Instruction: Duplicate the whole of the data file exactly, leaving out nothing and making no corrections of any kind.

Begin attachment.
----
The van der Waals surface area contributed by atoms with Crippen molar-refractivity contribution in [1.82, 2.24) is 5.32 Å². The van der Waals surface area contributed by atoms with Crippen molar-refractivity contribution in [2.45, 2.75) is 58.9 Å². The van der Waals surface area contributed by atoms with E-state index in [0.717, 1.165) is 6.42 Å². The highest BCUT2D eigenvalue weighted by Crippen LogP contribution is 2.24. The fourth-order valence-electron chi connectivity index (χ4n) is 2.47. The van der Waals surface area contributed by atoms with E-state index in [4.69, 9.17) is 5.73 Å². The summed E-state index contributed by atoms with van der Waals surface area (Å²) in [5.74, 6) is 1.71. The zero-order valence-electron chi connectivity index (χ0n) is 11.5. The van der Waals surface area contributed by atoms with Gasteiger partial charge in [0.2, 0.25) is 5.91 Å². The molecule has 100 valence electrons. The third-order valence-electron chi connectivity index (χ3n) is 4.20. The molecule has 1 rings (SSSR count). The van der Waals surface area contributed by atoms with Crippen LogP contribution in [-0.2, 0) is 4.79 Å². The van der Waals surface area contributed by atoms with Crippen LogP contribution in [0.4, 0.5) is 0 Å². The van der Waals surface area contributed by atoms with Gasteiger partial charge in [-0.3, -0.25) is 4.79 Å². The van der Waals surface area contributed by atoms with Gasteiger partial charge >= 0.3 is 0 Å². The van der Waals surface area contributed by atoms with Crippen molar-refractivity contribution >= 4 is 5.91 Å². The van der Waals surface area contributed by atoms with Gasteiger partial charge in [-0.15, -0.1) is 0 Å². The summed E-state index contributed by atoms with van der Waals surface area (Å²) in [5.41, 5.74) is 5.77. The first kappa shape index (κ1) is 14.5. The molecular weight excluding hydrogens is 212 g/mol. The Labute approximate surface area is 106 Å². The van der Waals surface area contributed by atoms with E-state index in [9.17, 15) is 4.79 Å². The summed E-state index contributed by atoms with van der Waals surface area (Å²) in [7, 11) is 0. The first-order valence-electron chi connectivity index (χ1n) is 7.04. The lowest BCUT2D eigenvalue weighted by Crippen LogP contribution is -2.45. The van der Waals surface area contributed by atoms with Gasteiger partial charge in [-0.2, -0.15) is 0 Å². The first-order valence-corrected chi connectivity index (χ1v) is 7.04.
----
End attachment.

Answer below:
The van der Waals surface area contributed by atoms with Crippen molar-refractivity contribution in [1.82, 2.24) is 5.32 Å². The van der Waals surface area contributed by atoms with Crippen molar-refractivity contribution in [2.45, 2.75) is 58.9 Å². The van der Waals surface area contributed by atoms with E-state index in [0.717, 1.165) is 6.42 Å². The highest BCUT2D eigenvalue weighted by Crippen LogP contribution is 2.24. The fourth-order valence-electron chi connectivity index (χ4n) is 2.47. The van der Waals surface area contributed by atoms with E-state index in [4.69, 9.17) is 5.73 Å². The summed E-state index contributed by atoms with van der Waals surface area (Å²) in [5.74, 6) is 1.71. The zero-order valence-electron chi connectivity index (χ0n) is 11.5. The van der Waals surface area contributed by atoms with Gasteiger partial charge in [0.2, 0.25) is 5.91 Å². The molecule has 100 valence electrons. The third-order valence-electron chi connectivity index (χ3n) is 4.20. The molecule has 1 rings (SSSR count). The van der Waals surface area contributed by atoms with Crippen LogP contribution in [-0.2, 0) is 4.79 Å². The van der Waals surface area contributed by atoms with Crippen LogP contribution in [0.4, 0.5) is 0 Å². The van der Waals surface area contributed by atoms with Gasteiger partial charge in [-0.3, -0.25) is 4.79 Å². The van der Waals surface area contributed by atoms with Gasteiger partial charge >= 0.3 is 0 Å². The van der Waals surface area contributed by atoms with Crippen molar-refractivity contribution >= 4 is 5.91 Å². The van der Waals surface area contributed by atoms with Gasteiger partial charge in [-0.15, -0.1) is 0 Å². The summed E-state index contributed by atoms with van der Waals surface area (Å²) in [5.41, 5.74) is 5.77. The first kappa shape index (κ1) is 14.5. The molecular weight excluding hydrogens is 212 g/mol. The Labute approximate surface area is 106 Å². The van der Waals surface area contributed by atoms with E-state index in [9.17, 15) is 4.79 Å². The summed E-state index contributed by atoms with van der Waals surface area (Å²) in [7, 11) is 0. The first-order valence-electron chi connectivity index (χ1n) is 7.04. The lowest BCUT2D eigenvalue weighted by Crippen LogP contribution is -2.45. The van der Waals surface area contributed by atoms with Gasteiger partial charge in [-0.2, -0.15) is 0 Å². The first-order valence-corrected chi connectivity index (χ1v) is 7.04.